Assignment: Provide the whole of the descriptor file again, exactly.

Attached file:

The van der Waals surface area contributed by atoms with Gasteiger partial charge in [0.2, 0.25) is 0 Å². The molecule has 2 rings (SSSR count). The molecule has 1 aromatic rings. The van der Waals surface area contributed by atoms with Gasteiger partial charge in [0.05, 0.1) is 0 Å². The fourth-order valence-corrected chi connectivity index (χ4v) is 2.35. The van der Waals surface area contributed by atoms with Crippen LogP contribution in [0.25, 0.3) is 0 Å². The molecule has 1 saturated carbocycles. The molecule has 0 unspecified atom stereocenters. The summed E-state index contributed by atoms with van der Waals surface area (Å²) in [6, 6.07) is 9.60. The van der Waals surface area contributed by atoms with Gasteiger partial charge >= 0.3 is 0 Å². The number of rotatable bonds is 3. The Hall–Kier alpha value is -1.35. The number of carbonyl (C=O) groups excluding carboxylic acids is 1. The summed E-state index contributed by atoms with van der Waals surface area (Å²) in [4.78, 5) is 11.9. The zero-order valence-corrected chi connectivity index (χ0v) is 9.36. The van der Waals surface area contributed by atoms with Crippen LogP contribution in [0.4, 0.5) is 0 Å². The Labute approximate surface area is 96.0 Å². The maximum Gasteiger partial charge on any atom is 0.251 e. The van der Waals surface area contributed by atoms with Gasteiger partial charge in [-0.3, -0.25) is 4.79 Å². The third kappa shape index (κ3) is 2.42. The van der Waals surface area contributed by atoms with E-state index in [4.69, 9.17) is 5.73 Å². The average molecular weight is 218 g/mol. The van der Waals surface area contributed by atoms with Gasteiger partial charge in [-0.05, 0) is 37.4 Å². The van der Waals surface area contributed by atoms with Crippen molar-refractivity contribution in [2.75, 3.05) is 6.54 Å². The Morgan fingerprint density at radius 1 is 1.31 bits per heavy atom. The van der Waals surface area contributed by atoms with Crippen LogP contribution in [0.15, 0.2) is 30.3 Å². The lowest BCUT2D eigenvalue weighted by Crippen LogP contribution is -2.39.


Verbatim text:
The van der Waals surface area contributed by atoms with Gasteiger partial charge in [0.2, 0.25) is 0 Å². The molecule has 2 rings (SSSR count). The molecule has 1 aromatic rings. The van der Waals surface area contributed by atoms with Gasteiger partial charge in [0.05, 0.1) is 0 Å². The fourth-order valence-corrected chi connectivity index (χ4v) is 2.35. The van der Waals surface area contributed by atoms with Crippen LogP contribution in [0.25, 0.3) is 0 Å². The molecule has 1 saturated carbocycles. The molecule has 0 unspecified atom stereocenters. The summed E-state index contributed by atoms with van der Waals surface area (Å²) in [6, 6.07) is 9.60. The van der Waals surface area contributed by atoms with Gasteiger partial charge >= 0.3 is 0 Å². The number of rotatable bonds is 3. The Hall–Kier alpha value is -1.35. The number of carbonyl (C=O) groups excluding carboxylic acids is 1. The summed E-state index contributed by atoms with van der Waals surface area (Å²) in [4.78, 5) is 11.9. The zero-order valence-corrected chi connectivity index (χ0v) is 9.36. The van der Waals surface area contributed by atoms with Crippen LogP contribution in [0.4, 0.5) is 0 Å². The Labute approximate surface area is 96.0 Å². The maximum Gasteiger partial charge on any atom is 0.251 e. The van der Waals surface area contributed by atoms with Gasteiger partial charge in [-0.3, -0.25) is 4.79 Å². The third kappa shape index (κ3) is 2.42. The van der Waals surface area contributed by atoms with E-state index in [4.69, 9.17) is 5.73 Å². The average molecular weight is 218 g/mol. The van der Waals surface area contributed by atoms with Gasteiger partial charge in [-0.05, 0) is 37.4 Å². The van der Waals surface area contributed by atoms with Crippen molar-refractivity contribution in [2.75, 3.05) is 6.54 Å². The Morgan fingerprint density at radius 1 is 1.31 bits per heavy atom. The van der Waals surface area contributed by atoms with Crippen LogP contribution in [0.15, 0.2) is 30.3 Å². The lowest BCUT2D eigenvalue weighted by Crippen LogP contribution is -2.39.